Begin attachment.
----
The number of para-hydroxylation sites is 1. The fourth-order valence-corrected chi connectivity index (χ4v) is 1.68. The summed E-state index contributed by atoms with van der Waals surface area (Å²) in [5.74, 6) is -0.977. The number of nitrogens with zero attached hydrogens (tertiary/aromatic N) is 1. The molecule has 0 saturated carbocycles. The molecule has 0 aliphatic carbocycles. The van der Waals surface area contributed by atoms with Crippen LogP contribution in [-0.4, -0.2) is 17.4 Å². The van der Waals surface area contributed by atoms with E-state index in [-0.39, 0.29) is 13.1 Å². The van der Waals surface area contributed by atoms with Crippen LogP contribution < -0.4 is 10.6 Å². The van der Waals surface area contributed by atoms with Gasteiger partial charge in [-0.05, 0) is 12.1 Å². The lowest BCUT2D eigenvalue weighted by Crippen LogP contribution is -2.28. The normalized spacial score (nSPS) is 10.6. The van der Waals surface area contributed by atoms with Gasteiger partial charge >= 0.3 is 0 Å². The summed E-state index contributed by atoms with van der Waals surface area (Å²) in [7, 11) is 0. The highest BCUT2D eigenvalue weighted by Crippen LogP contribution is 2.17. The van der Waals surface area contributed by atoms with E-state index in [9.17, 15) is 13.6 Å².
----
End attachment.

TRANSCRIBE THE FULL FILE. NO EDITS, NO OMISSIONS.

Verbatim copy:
The number of para-hydroxylation sites is 1. The fourth-order valence-corrected chi connectivity index (χ4v) is 1.68. The summed E-state index contributed by atoms with van der Waals surface area (Å²) in [5.74, 6) is -0.977. The number of nitrogens with zero attached hydrogens (tertiary/aromatic N) is 1. The molecule has 0 saturated carbocycles. The molecule has 0 aliphatic carbocycles. The van der Waals surface area contributed by atoms with Crippen LogP contribution in [-0.4, -0.2) is 17.4 Å². The van der Waals surface area contributed by atoms with E-state index in [-0.39, 0.29) is 13.1 Å². The van der Waals surface area contributed by atoms with Crippen LogP contribution < -0.4 is 10.6 Å². The van der Waals surface area contributed by atoms with Gasteiger partial charge in [-0.05, 0) is 12.1 Å². The lowest BCUT2D eigenvalue weighted by Crippen LogP contribution is -2.28. The normalized spacial score (nSPS) is 10.6. The van der Waals surface area contributed by atoms with Gasteiger partial charge >= 0.3 is 0 Å². The summed E-state index contributed by atoms with van der Waals surface area (Å²) in [7, 11) is 0. The highest BCUT2D eigenvalue weighted by Crippen LogP contribution is 2.17. The van der Waals surface area contributed by atoms with E-state index in [9.17, 15) is 13.6 Å².